And the quotation above, attributed to von Braun, also indicates within it something of great significance; not only in his time, but in ours also. One meaning of the word, "dogma", is: prescribed doctrine proclaimed as unquestionably true by a particular group, i.e., questioning of said doctrine is, generally, either ignored, or discouraged. And again, history has recorded all too clearly that, when the discouragement of the questioning of doctrine (particularly, religious doctrine) goes to what might be considered an extreme level, it almost inevitably results in actions against the questioner, which are also geared to discourage, if not outright intimidate or frighten, others from raising similar questions; namely, (as one authority put it) "... all the persecutions and massacres and martyrdoms which disgrace the pages of history, making so many of them a record of nothing but ferocity and stupidity."

And there is another consideration, which should not be ignored. To "piggy-back" upon von Braun's statement, science is suggested to have freed the masses of Mankind from the bonds (i.e., blind, unquestioning obedience) to religious dogma. And all indications suggest that science is continually advancing, which is in line with another proposition, which states that: "Every fact we learn leads us to the learning of another fact; knowledge is continually increasing." And it can also be propositioned that advancement and increase in knowledge is not limited only to the realm of science, but may apply equally to that of religion also. However, a little observation indicates that, except in a very few instances, while science on the whole is expanding to match the overall advance of intelligence of the human race, religion as a whole is not. And the same individual who provided the opening quotation found in this discussion also sought to highlight this source of potential dangers to his readers and audiences during his lifetime:

"With a general advance in intelligence must come a general disposition to question the outward forms of religion, while yet this general advance fell very far short of that fuller development, which in solitary instances, led the individual to grasp the meaning of the inner Truth. Then, when to any nation comes the ridicule of all it has hitherto held sacred, because it has never learnt the Eternal Truth itself, but has placed its faith in forms and ceremonies and traditions, which, useful in their day and generation, should have been unfolded to meet growing intelligence ... when this condition of the national mind supervenes, woe to that nation, for it is left without GOD and without hope, and by the inevitable Law of nature on the plane of the MIND, it cannot but bring upon itself dire calamity."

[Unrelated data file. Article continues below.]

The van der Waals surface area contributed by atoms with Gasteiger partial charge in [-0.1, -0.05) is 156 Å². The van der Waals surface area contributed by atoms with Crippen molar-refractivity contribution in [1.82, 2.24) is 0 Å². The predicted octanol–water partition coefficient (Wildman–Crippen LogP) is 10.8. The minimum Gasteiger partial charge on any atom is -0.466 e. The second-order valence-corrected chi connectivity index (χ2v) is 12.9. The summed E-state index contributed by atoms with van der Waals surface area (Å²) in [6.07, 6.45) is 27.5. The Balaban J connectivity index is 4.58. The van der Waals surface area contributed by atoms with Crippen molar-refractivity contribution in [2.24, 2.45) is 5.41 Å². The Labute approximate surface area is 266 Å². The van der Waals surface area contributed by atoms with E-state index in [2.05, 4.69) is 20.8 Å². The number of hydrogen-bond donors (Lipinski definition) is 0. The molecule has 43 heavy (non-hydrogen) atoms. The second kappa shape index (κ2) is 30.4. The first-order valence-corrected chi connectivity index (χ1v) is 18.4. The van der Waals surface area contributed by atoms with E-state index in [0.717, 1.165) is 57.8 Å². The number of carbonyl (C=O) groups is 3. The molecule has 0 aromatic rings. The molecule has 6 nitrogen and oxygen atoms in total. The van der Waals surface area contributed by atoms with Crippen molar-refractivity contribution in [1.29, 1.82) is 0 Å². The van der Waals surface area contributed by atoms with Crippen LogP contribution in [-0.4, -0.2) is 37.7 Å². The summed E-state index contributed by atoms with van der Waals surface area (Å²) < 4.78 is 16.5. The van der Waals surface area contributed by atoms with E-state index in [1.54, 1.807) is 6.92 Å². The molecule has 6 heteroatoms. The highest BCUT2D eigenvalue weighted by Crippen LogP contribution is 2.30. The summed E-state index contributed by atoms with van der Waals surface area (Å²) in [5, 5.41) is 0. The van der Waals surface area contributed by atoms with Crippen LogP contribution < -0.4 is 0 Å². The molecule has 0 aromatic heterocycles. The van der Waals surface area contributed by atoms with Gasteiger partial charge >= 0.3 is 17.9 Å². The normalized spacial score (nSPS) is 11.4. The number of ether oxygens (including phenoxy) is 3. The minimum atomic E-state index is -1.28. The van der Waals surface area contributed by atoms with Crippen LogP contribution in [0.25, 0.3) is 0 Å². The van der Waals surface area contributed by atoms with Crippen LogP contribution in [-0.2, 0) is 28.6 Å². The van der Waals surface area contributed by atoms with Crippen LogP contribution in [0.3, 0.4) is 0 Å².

- Thomas Troward, "Bible Mystery and Bible Meaning" (published 1913)

Although a person is free to take up a position of denial, if they so wish, there is sufficient evidence to indicate clearly that a general advance in intelligence has indeed taken place, since those words were first written; whether that intelligence is applied to produce good or bad results is another issue altogether. The aeroplane, the telephone, radio communication, atomic energy, television, the Internet, ..... the list of discoveries and achievements is virtually endless. Accordingly, and again with due respect, each and every person may have to investigate and determine for themselves whether religion - irrespective of particular creed or denomination - has ever embarked upon a similar advance, or if they are effectively locked into the same "modus operandi", which may have been established hundreds, if not thousands, of years ago. And if religion is, so-to-say, "fixed in place", the individual may have to investigate and determine whether this is indeed the right way to go, or whether religion is actually conforming to what some call the definition of insanity, i.e., doing the same thing over and over, while expecting different results from those being currently obtained.

In conclusion, this Author personally supports the viewpoint that every person (himself included) shall ultimately select the position that they shall take on the issue of science and religion. If pressed for
his personal position, he accepts the "harmonious" position, and would submit that there exists a place for both science and religion in the affairs of life, but the reasons for taking such a position, is the Author's, and not necessarily anyone else's. Additionally, it is (in this Author's opinion) not his place to change someone else's viewpoint, or even to place an alternative viewpoint into another person's mind, with regard to the subject of science and religion, or for that matter, any other subject. To borrow a part of a quotation first highlighted on the Home Page, all another person (Author included) can (and should) ever do, is to put an idea before another person, and what that person does with the idea presented (accept, reject, study, incorporate, etc.) is, always and forever, the other person's choice.

The following external web links are provided for additional reference and research on the subject of science and religion. clicking either link will open a new browser window.

Article on Science and Religion c/o Standford Encyclopedia of Philosophy

An Article on the Relationship between Science and Religion c/o Wikipedia